Louisiana Rice Harvest: Effects Of Wet July Now Clear

In southwest Louisiana, rice harvest was set to begin in early July. However, almost daily rains slowed progress significantly. We have recorded a measurable rainfall event in 16 out of the 26 days so far this month at the Rice Research Station, with a total rainfall accumulation of 5.45 inches.

Nine of those rains came on consecutive days between July 11 and July 19. Other people in the area have reported receiving over 7 inches of rain during that same time. Obviously, this has had an effect on early yields and late season disease pressure.

Early rice yield estimates were considered average to a bit low in some cases. Word-of-mouth reports averaged around the mid-40 barrel range (about 7,300 lb/A and 162 bushels/A), with many reports of rice in the upper 30 barrels and a handful in the upper 40 to 50 barrel/acre range.

This was discouraging, to say the least – especially considering how well this season started out. We had many mid to late-season problems associated with flooding, extended periods of overcast and rainy conditions and then mid-morning rains and high winds during flowering that definitely had an effect on this years’ crop.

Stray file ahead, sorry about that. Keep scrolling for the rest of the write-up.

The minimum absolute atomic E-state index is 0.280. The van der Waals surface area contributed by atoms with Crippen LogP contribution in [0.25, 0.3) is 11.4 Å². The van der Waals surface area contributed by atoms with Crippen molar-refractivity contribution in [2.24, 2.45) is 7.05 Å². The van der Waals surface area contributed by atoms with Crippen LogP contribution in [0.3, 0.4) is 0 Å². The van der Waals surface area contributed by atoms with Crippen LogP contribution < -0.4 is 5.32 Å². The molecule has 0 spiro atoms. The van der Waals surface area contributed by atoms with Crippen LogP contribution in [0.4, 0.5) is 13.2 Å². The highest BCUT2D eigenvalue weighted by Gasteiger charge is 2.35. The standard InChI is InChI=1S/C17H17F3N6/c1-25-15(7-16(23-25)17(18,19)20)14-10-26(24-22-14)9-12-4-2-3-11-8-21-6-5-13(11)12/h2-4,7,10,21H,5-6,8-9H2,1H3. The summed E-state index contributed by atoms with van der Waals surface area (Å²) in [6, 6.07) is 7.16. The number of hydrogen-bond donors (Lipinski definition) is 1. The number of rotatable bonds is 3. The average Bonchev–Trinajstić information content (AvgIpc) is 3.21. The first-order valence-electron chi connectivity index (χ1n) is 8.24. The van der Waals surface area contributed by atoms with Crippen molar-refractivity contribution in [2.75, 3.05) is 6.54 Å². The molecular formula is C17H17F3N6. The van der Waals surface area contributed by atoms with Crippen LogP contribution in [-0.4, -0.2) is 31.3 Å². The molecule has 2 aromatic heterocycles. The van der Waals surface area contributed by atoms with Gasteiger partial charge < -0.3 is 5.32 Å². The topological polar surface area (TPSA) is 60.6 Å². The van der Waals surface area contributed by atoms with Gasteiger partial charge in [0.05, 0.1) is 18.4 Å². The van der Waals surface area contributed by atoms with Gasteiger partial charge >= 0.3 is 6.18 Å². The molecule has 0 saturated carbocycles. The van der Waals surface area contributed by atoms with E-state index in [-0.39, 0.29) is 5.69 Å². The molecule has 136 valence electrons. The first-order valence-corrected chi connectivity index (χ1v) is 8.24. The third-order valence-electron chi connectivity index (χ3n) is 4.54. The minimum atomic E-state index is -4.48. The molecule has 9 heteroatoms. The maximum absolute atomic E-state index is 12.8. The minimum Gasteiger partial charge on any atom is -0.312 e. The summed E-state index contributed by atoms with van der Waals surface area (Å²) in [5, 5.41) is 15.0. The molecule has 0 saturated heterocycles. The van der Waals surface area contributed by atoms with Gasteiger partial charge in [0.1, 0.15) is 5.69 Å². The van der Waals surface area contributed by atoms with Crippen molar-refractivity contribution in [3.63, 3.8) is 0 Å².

View yield table.

Sheath blight pressure seems to be the biggest culprit for some of our lowest performing fields this year. The conditions have been perfect for the development of this disease. Dr. Don Groth, Extension Plant Pathologist, has put together a great article addressing why the sheath blight pressure has exploded this year.

This past week we actually have had a few consecutive days of dry weather and a lot more rice has been harvested. Yield reports have really improved, despite the high sheath blight pressure.

Of course, many reports that are texted to me generally trend on the higher side. I guess that many people do not like to report the low yielding fields. I hope that these improved yields continue to hold out as we move forward.

Please be sure to text me your yields as you get them so I can put together the next yield report. The more numbers we have, the better the data set and the better understanding of the overall yield trends this year for the state. Thank you to all those who have reported to me this go around. The yields so far are presented in the accompanying table.

Source: Dustin Harrell, AgFax

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